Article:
And I think the language bears the fair construction that an attempt to do better is not only to try to convict the defendant who has once been acquitted, but to perhaps try to do better by convicting a defendant who’s been once acquitted on a charge that arises out of the same operable set of facts, by convicting him over yet a higher degree of crime.

William H. Rehnquist:

Mr. Farrell, what if the death here had occurred several months after the… after the accident so that at the time your client was prosecuted for the misdemeanor charges in the justice court there had been no death?

Richard T. Farrell:

It’s… it’s quite clear, Your Honor, in the cases both of the state and in this Court, that if the prosecutor does not have available all of the information needed to mount the particular prosecution under attack, then the double jeopardy clause allows a prosecution as… as I understand your hypothetical, the so-called later-death cases.

William H. Rehnquist:

Now, how… how… how does that fit in under your version of the… the same-evidence test?

Richard T. Farrell:

The same-evidence test, as we would envision it being applied in this case, would be to take a look at the situation as the prosecutor knows it at the time that first guilt-imposing proceeding is ready to go to adjudication.

And if we were to take that in this case, and look at what the prosecution knew… knew… when the defendant went before the court, the prosecution knew that it had evidence of intoxication.

It knew that it had evidence of death.

It knew that it had at least a pretty good reason to consider presenting this case to the grand jury.

Because we are told by the prosecutor, Your… Mr. Chief Justice… that while these matters were percolating through the justice’s court, the district attorney’s office wasn’t completely asleep in this case.

They had retained an accident reconstructionist.

They were having analyses done on the blood.

They had impounded the cars that were involved in the accident.

William H. Rehnquist:

Under your theory, I take it, if the state were to have come several months later on evidence of intoxication which it didn’t have at first, then there would be an exception for that too just like there would be for a later death?

Richard T. Farrell:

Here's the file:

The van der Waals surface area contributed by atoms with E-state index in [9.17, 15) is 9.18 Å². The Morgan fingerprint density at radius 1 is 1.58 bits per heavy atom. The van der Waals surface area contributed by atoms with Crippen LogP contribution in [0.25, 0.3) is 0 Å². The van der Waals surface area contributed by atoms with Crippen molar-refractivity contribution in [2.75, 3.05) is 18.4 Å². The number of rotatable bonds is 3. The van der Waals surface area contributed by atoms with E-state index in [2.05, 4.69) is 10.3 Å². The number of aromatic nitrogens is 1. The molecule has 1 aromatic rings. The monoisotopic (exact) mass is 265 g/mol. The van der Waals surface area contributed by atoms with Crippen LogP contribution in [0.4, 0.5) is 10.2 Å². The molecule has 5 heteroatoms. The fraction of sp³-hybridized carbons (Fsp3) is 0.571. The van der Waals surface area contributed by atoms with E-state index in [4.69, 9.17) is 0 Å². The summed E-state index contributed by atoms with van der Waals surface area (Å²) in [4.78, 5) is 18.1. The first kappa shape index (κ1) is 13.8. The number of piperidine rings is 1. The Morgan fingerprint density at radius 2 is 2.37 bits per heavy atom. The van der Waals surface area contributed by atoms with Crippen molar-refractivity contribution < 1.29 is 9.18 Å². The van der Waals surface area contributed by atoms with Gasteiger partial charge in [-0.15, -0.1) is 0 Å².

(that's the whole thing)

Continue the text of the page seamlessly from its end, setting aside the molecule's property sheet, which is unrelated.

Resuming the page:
It would be difficult to imagine how that could happen, but I think that–

William H. Rehnquist:

Well, just take it as a hypothetical.

I mean, there seemed to have been enough slip-ups in this case so we can envision one more.

[Laughter]

Richard T. Farrell:

–Okay.

Including mine, Your Honor, which I apologize again.

Antonin Scalia:

They lost the blood sample and they find it.

Richard T. Farrell:

That one, Your Honor, I think I would have to say they had the information at the time.

They had it.

They had it, or they had it or they had it readily available.

In the after-occurring death cases, the prosecution may have… and certainly no prosecutor’s going to be sitting around saying, gee, I hope this victim dies so I can prosecute this guy for manslaughter.

Richard T. Farrell:

That’s… that’s horrible.

But if this is what eventuates, if the prosecution moves ahead and moves ahead speedily and moves ahead intelligently and gets the conviction for what is… move it up from driving while intoxicated, let’s move it up to a high-level felony assault… and then the victim dies, it’s quite clear under the law of practically every state that I can confess to even some nodding acquaintance with… it’s quite clear within the context of the cases decided by this Court that in the situation where the death of the victim whose injuries were the subject of an original criminal prosecution, the death occurs after… after conviction of the assault-level charges, there’s no problem.

There’s no double jeopardy consequences, if for no other reason, there is no possibility of ever being put in jeopardy for that particular crime at the time of the original proceedings.

That crime had one regrettable element that could not have been… could not have been asserted in the original proceeding.

In this unhappy case, all the information that was needed was there or readily obtainable and sitting there ticking away in the criminal procedure law of the State of New York is CPL 170.20.

CPL 170.20 gives the district attorney’s office, so positioned as the District Attorney’s Office in Dutchess County found itself with this case, the absolute right to go into a court like the LaGrange Town Court, move for an adjournment on the ground that there is an intention to submit the case for indictment.

And the statute quite clearly says that the judge, Justice Caplicki, in this case, must grant… must grant–

William H. Rehnquist:

Well, let me ask you another question.

Supposing you’re in a jurisdiction where the state was not obligated to or didn’t in fact submit a bill of particulars.

How would you handle your same evidence test on a double jeopardy argument if… if the state indicts on the… on the greater offense?

Richard T. Farrell:

–If we were to replicate this case in Illinois… in Illinois, where apparently this is not necessary because that is how Illinois v. Vitale got here… if we were to replicate this case, like your hypothetical case, Mr. Chief Justice, who are in Illinois, I would suggest that the approach taken in Vitale might have to be re-examined and to look at… and look for… look for… for this Court to look for in the proceedings in the lower courts the motion to dismiss, let us say, the second indictment, any hearings that are held on that second indictment… to look for the defense… the defense… to establish beyond at least any reasonable question… not beyond a reasonable doubt… but to establish clearly that the prosecution can move ahead only on the same evidence.